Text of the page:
If you aren't sure what chiasmus (ky-AZ-mus) means, you have a lot of company. Most people—even the most sophisticated and literate people—aren't. Chiasmus occurs when the order of words is reversed in parallel expressions. While you may not be familiar with the word, you're well acquainted with the phenomenon, for it shows up in thousands of famous quotations, like:
And, of course, chiasmus shows up in perhaps the most stirring words uttered in the 20th century, delivered on a cold January morning in 1961 by the youngest man ever elected president of the United States:
Chiasmus can only be regarded as an obscure word. You can discover this for yourself. Go to ten of your smartest friends and ask them, "Do you know what chiasmus means?" I predict you won't find a single person who'll know. After nearly a decade of research, I estimate that only one or two people in a thousand can correctly answer such a question. My goal is to change that. The purpose of this site—and of my book on the subject—is to bring chiasmus out of the closet of obscurity and move it into the world of popular parlance.
The situation is not without precedent. Take oxymoron. Fifty years ago, it was an obscure word, known by only a small and select group of people. Gradually, it moved from academic to literary circles, and then on to the world of sophisticates and hipsters. Today, virtually all literate people know that it means a contradiction in terms, like "jumbo shrimp" "thundering silence," and, according to some, "military intelligence." It took a half-century for oxymoron to make the transition from obscurity to popular usage. My goal is more ambitious. A few years from now, I believe that most literate people will know what chiasmus means. And if it they do, I'll take a certain amount of pride in knowing that it happened primarily because of my efforts.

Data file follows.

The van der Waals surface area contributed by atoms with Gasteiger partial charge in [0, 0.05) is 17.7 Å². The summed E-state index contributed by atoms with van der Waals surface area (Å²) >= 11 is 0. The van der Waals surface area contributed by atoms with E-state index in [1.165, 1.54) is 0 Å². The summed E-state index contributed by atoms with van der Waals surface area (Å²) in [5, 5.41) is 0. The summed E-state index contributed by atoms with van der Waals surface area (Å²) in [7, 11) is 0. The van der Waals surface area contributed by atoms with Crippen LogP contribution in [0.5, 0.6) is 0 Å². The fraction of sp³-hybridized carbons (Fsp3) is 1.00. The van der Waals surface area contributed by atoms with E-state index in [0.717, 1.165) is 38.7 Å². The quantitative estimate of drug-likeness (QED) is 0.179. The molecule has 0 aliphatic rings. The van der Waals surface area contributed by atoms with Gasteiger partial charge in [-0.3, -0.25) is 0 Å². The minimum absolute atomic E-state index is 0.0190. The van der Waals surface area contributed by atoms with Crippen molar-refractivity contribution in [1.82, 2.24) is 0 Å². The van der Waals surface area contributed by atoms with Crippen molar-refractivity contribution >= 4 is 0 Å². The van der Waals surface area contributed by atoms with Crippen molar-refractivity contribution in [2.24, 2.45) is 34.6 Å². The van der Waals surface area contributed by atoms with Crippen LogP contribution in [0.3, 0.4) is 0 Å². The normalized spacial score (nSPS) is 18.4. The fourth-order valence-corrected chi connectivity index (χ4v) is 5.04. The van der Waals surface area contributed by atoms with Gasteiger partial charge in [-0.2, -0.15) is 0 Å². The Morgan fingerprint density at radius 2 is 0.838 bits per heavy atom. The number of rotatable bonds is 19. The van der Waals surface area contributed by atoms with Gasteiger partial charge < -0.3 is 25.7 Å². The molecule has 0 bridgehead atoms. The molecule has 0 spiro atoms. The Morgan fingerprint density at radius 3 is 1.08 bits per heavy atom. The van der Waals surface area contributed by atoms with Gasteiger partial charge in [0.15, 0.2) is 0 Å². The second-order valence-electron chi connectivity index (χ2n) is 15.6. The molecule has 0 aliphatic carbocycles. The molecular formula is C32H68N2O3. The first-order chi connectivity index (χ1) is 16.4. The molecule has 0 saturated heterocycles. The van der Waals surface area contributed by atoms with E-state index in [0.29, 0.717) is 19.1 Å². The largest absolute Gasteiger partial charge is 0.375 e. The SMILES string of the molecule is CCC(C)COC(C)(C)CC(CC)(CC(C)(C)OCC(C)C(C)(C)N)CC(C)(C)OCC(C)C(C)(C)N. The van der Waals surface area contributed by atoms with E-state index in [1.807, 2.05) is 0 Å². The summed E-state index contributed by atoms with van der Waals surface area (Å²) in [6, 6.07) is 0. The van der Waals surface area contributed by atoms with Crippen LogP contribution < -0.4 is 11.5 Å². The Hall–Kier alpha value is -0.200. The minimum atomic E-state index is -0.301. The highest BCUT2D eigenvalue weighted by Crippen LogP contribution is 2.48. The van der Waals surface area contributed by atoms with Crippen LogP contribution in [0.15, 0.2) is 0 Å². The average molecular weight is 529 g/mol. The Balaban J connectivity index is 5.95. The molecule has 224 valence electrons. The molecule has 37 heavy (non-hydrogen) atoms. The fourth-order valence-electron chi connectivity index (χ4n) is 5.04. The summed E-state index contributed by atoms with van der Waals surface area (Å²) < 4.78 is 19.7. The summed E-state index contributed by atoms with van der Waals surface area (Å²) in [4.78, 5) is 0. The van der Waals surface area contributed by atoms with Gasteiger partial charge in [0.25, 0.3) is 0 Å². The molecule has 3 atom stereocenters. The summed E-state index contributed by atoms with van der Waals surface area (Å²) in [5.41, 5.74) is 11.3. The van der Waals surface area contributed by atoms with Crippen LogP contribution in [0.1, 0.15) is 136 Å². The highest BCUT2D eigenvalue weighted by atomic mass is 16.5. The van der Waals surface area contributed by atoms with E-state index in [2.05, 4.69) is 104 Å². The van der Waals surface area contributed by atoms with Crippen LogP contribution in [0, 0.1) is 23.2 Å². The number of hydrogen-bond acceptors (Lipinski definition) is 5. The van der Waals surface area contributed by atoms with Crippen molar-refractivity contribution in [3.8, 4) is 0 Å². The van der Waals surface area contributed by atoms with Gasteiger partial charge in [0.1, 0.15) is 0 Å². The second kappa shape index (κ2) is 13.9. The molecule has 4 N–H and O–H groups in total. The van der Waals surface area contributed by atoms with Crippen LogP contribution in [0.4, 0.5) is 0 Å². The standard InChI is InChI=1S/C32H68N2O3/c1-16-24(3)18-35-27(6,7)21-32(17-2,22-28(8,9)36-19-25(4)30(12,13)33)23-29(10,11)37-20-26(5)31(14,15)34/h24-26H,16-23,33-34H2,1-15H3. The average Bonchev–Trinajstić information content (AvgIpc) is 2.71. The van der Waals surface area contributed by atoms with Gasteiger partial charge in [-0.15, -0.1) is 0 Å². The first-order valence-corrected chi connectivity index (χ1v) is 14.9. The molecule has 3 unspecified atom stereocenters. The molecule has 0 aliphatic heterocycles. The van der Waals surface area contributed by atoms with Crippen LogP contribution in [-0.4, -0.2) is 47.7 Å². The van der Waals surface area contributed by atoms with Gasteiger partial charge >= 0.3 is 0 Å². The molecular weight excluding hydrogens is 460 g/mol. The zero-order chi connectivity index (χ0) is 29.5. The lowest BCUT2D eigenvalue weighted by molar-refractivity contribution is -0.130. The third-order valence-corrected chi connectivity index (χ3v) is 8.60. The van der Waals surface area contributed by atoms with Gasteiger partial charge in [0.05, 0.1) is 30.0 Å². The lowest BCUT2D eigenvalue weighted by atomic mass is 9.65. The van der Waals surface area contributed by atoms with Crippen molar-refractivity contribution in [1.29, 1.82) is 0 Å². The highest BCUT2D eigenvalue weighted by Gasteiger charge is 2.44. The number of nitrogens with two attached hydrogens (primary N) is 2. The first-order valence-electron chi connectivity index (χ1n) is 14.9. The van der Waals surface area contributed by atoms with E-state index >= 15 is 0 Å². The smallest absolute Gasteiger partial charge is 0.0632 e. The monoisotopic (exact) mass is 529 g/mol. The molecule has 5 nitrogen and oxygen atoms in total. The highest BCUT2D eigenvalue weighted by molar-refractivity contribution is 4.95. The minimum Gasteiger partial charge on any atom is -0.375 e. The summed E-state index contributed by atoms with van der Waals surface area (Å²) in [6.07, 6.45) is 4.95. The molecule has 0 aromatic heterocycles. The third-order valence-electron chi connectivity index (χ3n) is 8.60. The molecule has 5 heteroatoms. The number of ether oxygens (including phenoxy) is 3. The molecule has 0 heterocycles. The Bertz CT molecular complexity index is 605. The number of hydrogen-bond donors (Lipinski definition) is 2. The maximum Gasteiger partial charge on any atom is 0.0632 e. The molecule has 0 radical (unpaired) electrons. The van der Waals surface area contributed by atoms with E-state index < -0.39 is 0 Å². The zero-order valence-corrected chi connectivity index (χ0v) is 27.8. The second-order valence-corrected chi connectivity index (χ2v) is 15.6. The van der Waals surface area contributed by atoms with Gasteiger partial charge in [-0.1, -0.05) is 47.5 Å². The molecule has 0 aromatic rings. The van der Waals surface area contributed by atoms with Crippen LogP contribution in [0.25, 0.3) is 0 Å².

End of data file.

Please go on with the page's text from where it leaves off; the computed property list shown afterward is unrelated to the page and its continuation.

Nearly a decade ago, while looking up the definition of "circumlocution" in the dictionary, I accidentally stumbled on chiasmus. I'd never seen the word before. My first reaction wasn't all that special, but I'm an avid reader and a word lover, so I often stop to take a closer look at new and unfamiliar words. During the next few weeks, something interesting began to happen. Even though I was unfamiliar with the term, I began to realize that some of my all-time favorite quotations were examples of chiasmus:
Then something fateful happened. I was browsing through the aisles of a used book store when I came across a book with a title so faded I could barely make it out—Herbert Prochnow's 1942 book, The Public Speaker's Treasure Chest. I slid the book off the shelf, intending to flip through the pages to see if I could find anything interesting. I began with the very last page, but didn't get any further. A quotation near the top of the page leaped out at me. It was from one of my intellectual heroes, the English lexicographer and man of letters, Dr. Samuel Johnson:
The quotation gripped me. Yes, it was another example of chiasmus. But what got my attention was how Johnson's observation captured what had been happening to me over the past few weeks. Something new—chiasmus—was becoming familiar. And I was beginning to look at something familiar—favorite quotations from my past—in a totally new way. I was hooked.